Then he broke in as an actor himself, living the old style trouper’s life at a time when live theatre was still flourishing all across the country. From working constantly in the small towns of the Midwest, he gradually made his way to the big cities, including eventually New York, which then led to opportunities like a screen test for Warner Brothers. Talbot was one of those being groomed for stardom in the early (“pre-code era”) days of the talkies. It’s been a revelation seeing a lot of these old movies on TCM in recent years. Some of that first generation of stars stayed on top and even exceeded their early fame (Barbara Stanwyck, Cary Grant, etc). Some, like Mae Clark, Chester Morris, David Manners, Talbot, and many others – though big names at the time – fell behind in the horse race. Hard to imagine, but long about 1930 Talbot (then thin, good-looking, with a full head of hair) was being groomed for stardom. One of his best early showcases was Three on a Match (1932) in which he plays a thorough cad who steals a bored wife away from her husband and child, leading to dissipation and suicide. By the late 30s, though the writing was on the wall that he was to be a supporting player, not a star, and he tacked with the wind. His career may also have been hindered by the fact that he was one of the founding members of the Screen Actors Guild – one of the first couple of dozen members or so, and the first actor from Warner Brothers to join. The studio may have penalized him for that. On top of this he was developing an alcohol problem.
World War 2 interfered with his career even further, and by the late 40s he was relegated to B movies and serials (albeit ones with excellent name recognition, like Batman, Superman and Dick Tracy). In the 50s, he began doing television (in which he continued to work as late as 1987) and some of the Grade Z movies with which he has come to be identified.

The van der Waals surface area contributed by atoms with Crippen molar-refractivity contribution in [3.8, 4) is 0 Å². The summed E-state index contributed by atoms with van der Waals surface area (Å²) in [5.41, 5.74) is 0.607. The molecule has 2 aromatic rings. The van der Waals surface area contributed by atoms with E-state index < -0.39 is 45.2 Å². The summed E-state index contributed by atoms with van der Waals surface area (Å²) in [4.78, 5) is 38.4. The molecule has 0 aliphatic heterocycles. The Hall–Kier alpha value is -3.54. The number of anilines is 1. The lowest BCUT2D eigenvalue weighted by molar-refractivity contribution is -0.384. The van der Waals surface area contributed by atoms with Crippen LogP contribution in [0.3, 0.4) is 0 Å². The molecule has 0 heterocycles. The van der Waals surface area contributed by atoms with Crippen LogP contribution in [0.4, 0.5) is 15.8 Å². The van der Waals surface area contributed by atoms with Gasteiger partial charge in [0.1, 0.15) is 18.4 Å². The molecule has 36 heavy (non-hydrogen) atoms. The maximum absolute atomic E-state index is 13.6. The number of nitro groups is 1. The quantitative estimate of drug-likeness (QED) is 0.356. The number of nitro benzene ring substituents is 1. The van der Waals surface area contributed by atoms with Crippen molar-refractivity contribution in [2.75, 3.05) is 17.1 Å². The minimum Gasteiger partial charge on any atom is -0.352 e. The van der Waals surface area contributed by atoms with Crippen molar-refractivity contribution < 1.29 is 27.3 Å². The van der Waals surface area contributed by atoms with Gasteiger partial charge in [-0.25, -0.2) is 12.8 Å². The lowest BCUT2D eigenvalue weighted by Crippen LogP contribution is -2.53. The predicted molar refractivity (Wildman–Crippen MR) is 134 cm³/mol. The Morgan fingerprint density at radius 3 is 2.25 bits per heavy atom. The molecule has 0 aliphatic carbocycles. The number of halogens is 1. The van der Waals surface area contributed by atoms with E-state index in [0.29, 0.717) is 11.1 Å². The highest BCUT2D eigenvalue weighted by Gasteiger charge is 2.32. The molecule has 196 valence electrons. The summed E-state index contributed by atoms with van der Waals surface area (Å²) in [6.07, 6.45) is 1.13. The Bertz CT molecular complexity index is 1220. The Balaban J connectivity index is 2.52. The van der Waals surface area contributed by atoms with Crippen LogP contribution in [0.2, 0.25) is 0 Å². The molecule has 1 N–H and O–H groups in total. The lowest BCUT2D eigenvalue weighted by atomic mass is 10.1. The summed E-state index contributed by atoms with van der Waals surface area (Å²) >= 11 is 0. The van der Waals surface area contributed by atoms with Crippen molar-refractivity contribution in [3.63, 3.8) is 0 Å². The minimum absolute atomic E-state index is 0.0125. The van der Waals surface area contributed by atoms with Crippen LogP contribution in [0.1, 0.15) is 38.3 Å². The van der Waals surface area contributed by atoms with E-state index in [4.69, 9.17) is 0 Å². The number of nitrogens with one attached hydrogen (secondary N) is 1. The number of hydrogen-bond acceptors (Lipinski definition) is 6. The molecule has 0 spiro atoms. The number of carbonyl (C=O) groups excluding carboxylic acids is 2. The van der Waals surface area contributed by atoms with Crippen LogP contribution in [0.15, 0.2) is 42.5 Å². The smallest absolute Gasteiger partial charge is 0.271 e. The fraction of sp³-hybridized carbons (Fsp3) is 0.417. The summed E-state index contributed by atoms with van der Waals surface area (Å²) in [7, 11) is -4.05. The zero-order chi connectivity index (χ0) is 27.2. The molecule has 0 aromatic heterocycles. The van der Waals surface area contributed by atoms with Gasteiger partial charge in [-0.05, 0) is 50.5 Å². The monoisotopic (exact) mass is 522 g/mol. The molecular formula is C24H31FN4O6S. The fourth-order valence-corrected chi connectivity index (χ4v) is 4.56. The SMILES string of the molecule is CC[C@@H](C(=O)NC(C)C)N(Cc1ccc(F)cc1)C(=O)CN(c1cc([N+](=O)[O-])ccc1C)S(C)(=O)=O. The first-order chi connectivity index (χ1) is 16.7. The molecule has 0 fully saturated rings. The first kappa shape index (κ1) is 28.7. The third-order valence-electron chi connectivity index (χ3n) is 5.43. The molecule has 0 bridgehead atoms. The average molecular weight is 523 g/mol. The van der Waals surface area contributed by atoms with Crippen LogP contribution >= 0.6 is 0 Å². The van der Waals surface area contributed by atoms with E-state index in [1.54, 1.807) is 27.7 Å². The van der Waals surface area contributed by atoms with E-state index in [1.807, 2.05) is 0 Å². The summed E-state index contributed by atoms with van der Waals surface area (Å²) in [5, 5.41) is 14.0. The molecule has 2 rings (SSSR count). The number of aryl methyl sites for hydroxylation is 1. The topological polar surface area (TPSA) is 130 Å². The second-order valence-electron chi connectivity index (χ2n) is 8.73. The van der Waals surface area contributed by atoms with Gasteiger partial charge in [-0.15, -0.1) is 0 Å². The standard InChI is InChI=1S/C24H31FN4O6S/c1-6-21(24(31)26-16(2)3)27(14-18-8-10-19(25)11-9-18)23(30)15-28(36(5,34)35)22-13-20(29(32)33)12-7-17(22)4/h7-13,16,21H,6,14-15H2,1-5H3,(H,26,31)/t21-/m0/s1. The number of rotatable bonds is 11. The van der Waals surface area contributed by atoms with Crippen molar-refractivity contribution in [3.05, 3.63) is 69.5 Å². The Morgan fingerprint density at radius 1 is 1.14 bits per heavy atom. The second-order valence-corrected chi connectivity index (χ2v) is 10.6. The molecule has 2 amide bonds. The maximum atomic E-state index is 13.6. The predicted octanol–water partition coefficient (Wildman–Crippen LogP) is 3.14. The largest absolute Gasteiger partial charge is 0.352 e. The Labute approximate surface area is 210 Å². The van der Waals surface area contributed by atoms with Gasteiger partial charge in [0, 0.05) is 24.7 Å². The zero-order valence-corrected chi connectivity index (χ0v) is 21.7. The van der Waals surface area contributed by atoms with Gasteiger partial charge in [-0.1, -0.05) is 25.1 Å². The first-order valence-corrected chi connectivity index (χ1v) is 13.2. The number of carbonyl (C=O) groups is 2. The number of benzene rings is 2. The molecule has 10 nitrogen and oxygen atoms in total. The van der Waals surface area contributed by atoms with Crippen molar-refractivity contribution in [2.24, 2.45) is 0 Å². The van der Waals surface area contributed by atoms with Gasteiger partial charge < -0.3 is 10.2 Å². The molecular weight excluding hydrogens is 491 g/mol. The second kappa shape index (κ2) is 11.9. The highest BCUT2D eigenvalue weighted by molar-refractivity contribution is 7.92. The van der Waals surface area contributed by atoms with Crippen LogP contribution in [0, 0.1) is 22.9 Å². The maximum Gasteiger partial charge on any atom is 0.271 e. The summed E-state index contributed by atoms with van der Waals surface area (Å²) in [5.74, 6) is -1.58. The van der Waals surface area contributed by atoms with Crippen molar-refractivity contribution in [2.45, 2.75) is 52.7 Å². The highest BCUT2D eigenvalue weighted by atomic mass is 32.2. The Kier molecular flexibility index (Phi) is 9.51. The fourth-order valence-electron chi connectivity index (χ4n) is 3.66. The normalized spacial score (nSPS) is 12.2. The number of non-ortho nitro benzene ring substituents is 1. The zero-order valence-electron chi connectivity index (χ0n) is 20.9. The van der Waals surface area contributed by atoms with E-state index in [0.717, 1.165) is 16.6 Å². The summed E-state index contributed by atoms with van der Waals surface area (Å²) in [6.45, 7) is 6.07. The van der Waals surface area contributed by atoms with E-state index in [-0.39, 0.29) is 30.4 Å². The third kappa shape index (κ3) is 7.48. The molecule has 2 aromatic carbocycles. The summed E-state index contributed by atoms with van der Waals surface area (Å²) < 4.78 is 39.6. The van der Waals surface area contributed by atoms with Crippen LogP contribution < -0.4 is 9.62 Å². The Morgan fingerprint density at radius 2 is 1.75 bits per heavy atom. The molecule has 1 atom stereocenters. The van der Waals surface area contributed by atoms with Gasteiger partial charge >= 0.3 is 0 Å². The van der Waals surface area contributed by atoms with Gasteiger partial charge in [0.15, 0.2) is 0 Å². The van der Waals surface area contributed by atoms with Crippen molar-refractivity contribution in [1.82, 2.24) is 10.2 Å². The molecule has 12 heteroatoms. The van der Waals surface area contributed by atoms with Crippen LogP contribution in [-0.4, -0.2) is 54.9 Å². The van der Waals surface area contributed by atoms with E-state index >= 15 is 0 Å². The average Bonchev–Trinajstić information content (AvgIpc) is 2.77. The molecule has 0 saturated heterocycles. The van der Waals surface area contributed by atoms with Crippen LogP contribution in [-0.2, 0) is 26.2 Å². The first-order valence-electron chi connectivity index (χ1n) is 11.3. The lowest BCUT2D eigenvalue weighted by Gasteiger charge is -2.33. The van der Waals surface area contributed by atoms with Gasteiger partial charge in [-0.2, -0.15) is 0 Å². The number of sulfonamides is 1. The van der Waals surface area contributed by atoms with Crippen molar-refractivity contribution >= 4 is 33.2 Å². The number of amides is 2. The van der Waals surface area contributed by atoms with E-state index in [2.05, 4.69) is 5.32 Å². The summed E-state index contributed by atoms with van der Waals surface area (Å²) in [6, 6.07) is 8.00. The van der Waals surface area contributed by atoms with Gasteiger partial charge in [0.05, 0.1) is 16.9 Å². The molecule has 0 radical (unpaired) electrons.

Although this has to be said. Talbot did OK. I should have such misfortune. The author writes about some relatively lean times when she was growing up, but looking at Lyle’s IMDB entry, the guy was always working. Like many others one could name, though, his reputation has been hurt by his ethic of never turning down work. Even in the period when he was doing the Ed Wood films and narrating Mesa of Lost Women, he was still appearing in lots of respectable westerns, and doing guest shots on national television. For example, when he did Plan 9 from Outer Space (1959), he was not some broken down bum actor as one might assume. He was at the time a nationally recognized face from one of the top tv shows in the country Ozzie and Harriet. He simply had an opportunity to make a few hundred bucks doing a few hours’ work, so he took it.
In his last decades he also did lots of theatre work with touring companies, summer stock etc. For example, he played both Oscar and Felix in productions of The Odd Couple (h’m…I can’t picture him as either one. Murray, maybe, but not Oscar or Felix).
And here’s something cool—and this really clicked into place when I came across it. His son, Stephen Talbot played Gilbert on Leave it to Beaver! Doesn’t that figure? The kid had those same intense, big blue eyes. (Stephen later retired from acting and went on to make documentaries.) Another of Talbot’s sons, David, founded Salon.com
Lyle Talbot died at 94, so long in fact that he buried his last wife (one of several), who was 26 years his junior. And he was pretty spry until the end. You can see him, for example, give an amazingly lucid, energetic interview in the 1995 documentary The Haunted World of Edward D. Wood, Jr. , one year before he died.